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Mayor Supports Referenda For Madison Schools

By: Dana Brueck
By: Dana Brueck

People on either side of the referenda debate agree ... Madison schools rank among the best. But how much does high quality cost?

Madison students excel at the SAT, scoring above the state and national averages last year.

"I think the most important thing is to try to look at all of the indicators of quality education, not just test scores," UW's dean for the school of education says.
Charles Read is Dean of the UW school of education.
He's not taking sides in the debate officially but says quality education gets kids engaged in school.

"One of the things you look at is the support services, extracurricular activities ... clubs, sports activities, arts, theatre ..." Read says.

But with three referenda questions on next week's ballot ... voters also look at funding.

"Simply putting in more money into a school district doesn't necessarily result in improved education," Read says.

But supporters of Madison's referenda questions want exactly that ... more money.

"I would argue cost of not doing that ... long term costs to community far outweigh short term costs of property tax increases," Mayor Dave Cieslewicz says.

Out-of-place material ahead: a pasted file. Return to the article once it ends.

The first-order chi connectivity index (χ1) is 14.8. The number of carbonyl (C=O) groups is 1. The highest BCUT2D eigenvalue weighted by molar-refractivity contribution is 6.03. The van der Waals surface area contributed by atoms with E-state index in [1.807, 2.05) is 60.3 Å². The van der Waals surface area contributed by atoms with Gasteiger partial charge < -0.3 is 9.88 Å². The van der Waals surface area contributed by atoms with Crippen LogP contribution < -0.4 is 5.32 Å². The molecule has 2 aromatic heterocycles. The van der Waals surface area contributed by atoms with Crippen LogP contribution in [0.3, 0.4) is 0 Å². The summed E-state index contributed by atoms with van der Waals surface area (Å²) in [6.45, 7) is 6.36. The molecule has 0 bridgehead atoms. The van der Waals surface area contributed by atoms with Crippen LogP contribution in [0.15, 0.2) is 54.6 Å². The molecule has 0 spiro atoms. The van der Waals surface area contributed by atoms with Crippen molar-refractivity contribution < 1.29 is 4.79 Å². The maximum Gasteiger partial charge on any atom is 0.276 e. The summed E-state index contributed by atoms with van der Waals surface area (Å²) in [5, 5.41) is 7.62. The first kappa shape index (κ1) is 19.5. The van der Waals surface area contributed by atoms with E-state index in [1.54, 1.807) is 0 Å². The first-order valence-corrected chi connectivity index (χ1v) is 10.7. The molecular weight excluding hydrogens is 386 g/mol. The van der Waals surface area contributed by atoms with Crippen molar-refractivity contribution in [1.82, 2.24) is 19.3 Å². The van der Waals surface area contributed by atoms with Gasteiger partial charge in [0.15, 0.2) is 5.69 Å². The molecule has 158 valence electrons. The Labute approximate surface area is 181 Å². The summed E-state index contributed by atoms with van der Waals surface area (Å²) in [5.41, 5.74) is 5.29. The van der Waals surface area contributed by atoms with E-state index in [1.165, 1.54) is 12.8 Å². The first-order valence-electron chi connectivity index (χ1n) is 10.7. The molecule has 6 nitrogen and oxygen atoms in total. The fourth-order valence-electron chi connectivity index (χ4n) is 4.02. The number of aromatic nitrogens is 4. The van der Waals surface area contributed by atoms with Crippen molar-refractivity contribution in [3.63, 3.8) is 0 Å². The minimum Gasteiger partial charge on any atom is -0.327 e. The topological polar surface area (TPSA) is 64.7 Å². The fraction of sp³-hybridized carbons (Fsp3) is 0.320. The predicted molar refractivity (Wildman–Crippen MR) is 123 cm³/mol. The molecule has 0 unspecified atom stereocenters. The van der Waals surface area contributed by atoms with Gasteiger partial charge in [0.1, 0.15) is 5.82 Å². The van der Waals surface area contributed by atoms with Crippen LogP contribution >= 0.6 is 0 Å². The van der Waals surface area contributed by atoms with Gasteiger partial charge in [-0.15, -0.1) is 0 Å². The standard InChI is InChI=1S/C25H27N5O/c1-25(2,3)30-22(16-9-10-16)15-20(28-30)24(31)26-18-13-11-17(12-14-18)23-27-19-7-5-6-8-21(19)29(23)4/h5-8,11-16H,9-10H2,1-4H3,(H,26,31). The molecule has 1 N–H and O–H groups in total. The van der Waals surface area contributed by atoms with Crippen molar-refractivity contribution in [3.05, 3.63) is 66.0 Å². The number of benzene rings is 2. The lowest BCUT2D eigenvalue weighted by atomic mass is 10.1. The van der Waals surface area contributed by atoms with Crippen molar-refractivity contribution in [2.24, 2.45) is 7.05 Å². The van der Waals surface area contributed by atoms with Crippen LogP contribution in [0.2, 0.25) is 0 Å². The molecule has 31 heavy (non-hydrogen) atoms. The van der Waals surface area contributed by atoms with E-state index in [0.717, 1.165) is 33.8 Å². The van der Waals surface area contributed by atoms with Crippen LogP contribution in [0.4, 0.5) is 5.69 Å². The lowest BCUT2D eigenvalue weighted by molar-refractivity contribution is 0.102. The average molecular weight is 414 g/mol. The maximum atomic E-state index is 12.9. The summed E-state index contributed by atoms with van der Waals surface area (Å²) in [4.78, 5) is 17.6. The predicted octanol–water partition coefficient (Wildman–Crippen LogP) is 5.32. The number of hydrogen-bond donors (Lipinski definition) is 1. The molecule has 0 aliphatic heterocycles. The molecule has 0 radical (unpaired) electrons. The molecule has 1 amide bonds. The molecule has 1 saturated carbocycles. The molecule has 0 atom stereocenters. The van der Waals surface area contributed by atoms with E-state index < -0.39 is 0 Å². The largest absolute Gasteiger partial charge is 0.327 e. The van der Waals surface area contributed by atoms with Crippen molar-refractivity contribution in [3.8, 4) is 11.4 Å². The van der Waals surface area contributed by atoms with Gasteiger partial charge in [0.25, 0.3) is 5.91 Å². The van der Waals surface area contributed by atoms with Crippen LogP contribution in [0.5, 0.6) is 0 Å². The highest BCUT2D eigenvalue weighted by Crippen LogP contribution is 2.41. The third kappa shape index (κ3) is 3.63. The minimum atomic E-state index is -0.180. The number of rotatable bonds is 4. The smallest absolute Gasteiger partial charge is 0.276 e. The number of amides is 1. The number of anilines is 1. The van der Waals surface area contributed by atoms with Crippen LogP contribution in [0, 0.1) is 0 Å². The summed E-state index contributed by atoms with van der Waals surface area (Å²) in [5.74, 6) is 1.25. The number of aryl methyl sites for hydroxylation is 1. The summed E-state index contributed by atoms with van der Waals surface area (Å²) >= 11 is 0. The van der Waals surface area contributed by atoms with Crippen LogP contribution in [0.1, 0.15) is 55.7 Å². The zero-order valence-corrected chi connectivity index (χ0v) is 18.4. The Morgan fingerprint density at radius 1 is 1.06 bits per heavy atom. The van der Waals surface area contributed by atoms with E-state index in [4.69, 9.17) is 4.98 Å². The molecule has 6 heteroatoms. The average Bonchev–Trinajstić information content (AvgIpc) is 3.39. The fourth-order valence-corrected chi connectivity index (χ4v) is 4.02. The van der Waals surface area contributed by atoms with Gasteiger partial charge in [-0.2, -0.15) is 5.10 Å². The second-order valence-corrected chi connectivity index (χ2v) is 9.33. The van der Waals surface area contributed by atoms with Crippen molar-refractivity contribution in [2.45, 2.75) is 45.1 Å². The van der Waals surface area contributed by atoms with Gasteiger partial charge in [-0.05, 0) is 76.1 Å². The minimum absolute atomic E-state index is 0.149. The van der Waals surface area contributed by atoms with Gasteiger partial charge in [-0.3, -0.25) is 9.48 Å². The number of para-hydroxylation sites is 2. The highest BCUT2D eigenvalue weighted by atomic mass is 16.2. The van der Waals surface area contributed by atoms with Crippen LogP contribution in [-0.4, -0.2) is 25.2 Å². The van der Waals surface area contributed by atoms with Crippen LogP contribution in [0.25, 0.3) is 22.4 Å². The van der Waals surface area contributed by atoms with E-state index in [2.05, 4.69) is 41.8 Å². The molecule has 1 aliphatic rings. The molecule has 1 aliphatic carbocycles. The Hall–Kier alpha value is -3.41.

A number of Madison's former mayors came out today in support of the referenda, saying healthy schools fuel a healthy city.

"One of things that fuels sprawl is families fleeing cities because of quality of school districts in cities," the mayor says.

And the better the schools, the higher the value of property in Madison.
Cieslewicz says, "I would bet that for whatever increase in tax, we will reap that back several times over in resale value of our homes."

Rick Berg of Vote No For Change doesn't buy it. "When you look at day to day cost of living ... it's of little consolation ... to say we're going to demand more tribute, but the good news is when sell house ... do better," Berg says.

He says the district can do better. Berg says, "yes, we have good schools. Yes, there are specific needs ... that's why we're spending almost 25 percent higher than statewide average. We can't afford to go any higher."

Referenda supporters also say schools in a more diverse community like Madison cost more to run. Opponents agree but say the district already is spending plenty to meet the need.

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